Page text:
City Cast editor Natalia Aldana wrote this article, which was originally published in Hey DC, and was adapted by Terina Ria.
November was officially designated as a heritage month to recognize America’s original inhabitants and celebrate their rich culture and contributions in 1990, then referred to as National American Indian Heritage Month. But efforts to pay tribute to Indigenous people started long before.
Red Fox James, a member of the Blackfeet Nation, rode horseback across the U.S. seeking approval for a day to honor Native Americans and presented an endorsement from 24 states to the White House in 1915. The first official American Indian Day was declared by the New York state governor in May 1916.
This year’s theme is “Celebrating Tribal Sovereignty and Identity.” There are 574 federally recognized nations, tribes, and pueblos within the U.S. comprising over 3.7 million people. Self-governance is at the heart of Native people’s ability to protect and enhance the health, safety, and welfare of their communities.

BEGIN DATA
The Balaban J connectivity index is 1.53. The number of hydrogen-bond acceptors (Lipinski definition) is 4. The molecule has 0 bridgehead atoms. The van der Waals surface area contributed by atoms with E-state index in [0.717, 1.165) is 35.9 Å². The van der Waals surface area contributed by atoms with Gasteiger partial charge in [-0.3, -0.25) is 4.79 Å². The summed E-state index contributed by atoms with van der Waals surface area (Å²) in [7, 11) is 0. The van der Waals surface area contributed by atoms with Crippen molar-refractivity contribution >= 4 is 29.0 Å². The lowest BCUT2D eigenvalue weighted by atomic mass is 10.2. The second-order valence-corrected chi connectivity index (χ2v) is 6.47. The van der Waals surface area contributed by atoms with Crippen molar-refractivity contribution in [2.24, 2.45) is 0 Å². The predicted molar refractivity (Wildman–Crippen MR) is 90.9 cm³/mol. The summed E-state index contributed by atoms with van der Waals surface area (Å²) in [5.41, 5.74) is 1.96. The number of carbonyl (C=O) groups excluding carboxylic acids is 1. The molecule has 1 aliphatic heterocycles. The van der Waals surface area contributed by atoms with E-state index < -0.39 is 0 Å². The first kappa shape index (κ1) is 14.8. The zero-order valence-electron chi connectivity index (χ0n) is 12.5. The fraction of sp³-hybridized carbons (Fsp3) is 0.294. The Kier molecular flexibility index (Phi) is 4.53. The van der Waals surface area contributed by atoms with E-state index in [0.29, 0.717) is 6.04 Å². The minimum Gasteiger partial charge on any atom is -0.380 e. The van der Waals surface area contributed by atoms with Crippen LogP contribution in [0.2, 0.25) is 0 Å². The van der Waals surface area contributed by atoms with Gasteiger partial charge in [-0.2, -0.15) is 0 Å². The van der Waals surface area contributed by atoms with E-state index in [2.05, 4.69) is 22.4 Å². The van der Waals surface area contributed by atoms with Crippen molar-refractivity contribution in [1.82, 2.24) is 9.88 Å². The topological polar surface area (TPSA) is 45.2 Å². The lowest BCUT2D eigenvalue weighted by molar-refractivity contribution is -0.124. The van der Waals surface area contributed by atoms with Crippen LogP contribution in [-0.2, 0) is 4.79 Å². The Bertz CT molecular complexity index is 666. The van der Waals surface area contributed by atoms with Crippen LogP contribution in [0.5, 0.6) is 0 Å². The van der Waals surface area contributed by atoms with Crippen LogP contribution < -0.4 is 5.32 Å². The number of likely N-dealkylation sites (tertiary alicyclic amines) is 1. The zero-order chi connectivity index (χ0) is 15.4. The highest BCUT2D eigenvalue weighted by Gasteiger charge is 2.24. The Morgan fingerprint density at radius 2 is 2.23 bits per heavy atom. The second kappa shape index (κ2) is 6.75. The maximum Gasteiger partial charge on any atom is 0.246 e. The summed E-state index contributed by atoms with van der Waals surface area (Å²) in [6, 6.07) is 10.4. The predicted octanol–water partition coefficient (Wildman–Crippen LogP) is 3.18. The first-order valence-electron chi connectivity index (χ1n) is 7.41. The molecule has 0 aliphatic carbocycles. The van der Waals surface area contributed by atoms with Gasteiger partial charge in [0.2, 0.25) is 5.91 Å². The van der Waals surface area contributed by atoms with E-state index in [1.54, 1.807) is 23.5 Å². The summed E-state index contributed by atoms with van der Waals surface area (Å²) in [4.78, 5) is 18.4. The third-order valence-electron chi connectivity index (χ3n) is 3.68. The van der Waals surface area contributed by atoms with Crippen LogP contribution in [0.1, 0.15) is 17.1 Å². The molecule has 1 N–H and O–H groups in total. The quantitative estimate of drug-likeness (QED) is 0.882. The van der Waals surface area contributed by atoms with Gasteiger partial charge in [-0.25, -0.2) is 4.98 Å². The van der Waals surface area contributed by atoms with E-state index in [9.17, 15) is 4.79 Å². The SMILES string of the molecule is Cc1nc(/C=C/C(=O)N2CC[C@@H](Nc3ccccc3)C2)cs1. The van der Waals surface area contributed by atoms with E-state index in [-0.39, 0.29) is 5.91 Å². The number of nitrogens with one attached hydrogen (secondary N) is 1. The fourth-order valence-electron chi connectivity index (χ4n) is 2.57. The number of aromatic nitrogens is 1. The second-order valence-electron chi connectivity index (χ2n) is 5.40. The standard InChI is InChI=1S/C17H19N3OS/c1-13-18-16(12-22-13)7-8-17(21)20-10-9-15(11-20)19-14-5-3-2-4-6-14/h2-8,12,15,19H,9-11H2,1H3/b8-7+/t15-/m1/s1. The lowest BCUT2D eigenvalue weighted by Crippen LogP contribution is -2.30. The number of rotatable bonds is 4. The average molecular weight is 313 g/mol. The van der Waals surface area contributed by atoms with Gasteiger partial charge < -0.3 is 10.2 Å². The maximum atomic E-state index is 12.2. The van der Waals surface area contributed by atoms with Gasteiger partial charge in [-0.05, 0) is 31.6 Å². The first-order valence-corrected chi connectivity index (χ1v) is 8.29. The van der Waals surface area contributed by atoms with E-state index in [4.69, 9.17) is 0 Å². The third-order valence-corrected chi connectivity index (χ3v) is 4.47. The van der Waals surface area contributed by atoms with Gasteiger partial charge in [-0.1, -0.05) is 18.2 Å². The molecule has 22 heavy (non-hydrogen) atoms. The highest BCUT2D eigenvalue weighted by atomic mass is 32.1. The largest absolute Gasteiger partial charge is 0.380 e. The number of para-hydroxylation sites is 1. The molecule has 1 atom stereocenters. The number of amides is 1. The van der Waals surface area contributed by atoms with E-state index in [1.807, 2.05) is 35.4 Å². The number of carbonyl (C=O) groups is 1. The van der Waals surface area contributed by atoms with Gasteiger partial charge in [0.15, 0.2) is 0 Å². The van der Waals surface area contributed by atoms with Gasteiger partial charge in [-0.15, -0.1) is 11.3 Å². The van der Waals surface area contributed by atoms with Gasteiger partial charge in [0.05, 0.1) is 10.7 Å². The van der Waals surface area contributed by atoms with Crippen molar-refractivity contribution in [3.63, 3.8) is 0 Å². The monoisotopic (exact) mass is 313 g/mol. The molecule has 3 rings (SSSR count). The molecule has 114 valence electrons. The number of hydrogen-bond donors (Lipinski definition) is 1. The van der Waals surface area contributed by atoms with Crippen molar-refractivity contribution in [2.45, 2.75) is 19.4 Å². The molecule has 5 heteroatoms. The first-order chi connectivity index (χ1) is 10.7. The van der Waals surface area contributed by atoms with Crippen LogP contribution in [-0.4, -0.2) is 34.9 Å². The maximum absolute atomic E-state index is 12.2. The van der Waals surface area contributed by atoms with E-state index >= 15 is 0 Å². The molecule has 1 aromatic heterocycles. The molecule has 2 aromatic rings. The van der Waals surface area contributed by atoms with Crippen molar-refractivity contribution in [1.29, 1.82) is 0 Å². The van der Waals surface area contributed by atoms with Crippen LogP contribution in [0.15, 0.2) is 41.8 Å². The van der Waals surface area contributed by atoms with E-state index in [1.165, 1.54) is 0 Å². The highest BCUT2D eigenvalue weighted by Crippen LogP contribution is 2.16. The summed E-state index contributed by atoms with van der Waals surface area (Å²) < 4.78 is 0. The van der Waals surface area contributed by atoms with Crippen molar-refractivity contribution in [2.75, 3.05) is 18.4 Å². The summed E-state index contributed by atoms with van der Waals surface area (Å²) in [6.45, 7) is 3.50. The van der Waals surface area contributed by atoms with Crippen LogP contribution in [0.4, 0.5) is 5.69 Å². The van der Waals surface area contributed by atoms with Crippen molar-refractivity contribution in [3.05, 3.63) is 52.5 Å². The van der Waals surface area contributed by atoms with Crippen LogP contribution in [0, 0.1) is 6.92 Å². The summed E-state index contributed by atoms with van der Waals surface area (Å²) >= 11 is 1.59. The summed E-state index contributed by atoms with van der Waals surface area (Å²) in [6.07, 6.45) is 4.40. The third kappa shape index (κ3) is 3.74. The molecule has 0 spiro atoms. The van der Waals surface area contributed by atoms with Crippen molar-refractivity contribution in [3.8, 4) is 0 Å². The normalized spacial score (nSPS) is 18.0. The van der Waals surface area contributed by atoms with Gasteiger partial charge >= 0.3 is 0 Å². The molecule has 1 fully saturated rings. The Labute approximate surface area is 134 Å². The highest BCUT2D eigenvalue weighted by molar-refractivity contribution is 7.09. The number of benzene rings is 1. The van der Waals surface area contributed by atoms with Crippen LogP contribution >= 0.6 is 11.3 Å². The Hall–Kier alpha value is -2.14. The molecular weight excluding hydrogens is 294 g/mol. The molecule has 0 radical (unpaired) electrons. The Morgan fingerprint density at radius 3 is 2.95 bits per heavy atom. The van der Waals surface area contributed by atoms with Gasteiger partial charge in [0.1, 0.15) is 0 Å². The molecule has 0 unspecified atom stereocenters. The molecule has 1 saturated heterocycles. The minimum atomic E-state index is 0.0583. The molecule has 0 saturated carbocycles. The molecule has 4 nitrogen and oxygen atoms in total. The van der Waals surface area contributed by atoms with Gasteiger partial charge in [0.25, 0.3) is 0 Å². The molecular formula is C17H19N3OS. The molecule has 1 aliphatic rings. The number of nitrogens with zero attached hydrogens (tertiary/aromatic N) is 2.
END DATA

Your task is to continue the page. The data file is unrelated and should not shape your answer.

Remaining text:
Here are Some Ways to Pay Tribute in Salt Lake
Support Local Organizations
- Restoring Ancestral Winds advocates for the safety and well-being of Indigenous communities through domestic violence education.
- Pandos advocates for environmental and Indigenous rights including murdered and missing Indigenous women and relatives. Utah ranks eighth in the country for the highest number of missing or murdered Indigenous women and girls cases.
- Urban Indian Center of Salt Lake is a community resource and cultural hub for Indigenous people in Salt Lake City.
Watch Indigenous films at Salt Lake Community College’s Office of Diversity and Multicultural Affairs in Taylorsville on Monday, Nov. 20 from 2-4 p.m.
- Watch “Healing the Warrior’s Heart” on Monday, Nov. 20 at 6 p.m.
- Attend the Inter-Tribal Cultural Social on Tuesday, Nov. 21 from 4-6 p.m.
- Participate in a community service day on Wednesday, Nov. 22 from 9 a.m.- 3 p.m.
Read Indigenous Poetry
“No Parole Today” was written by Laura Tohe, poet laureate of the Navajo Nation. The collection of prose and poetry details her experience attending a government boarding school for Indigenous children. The Navajo Nation is a sovereign nation spanning parts of New Mexico, Arizona, and southeastern Utah.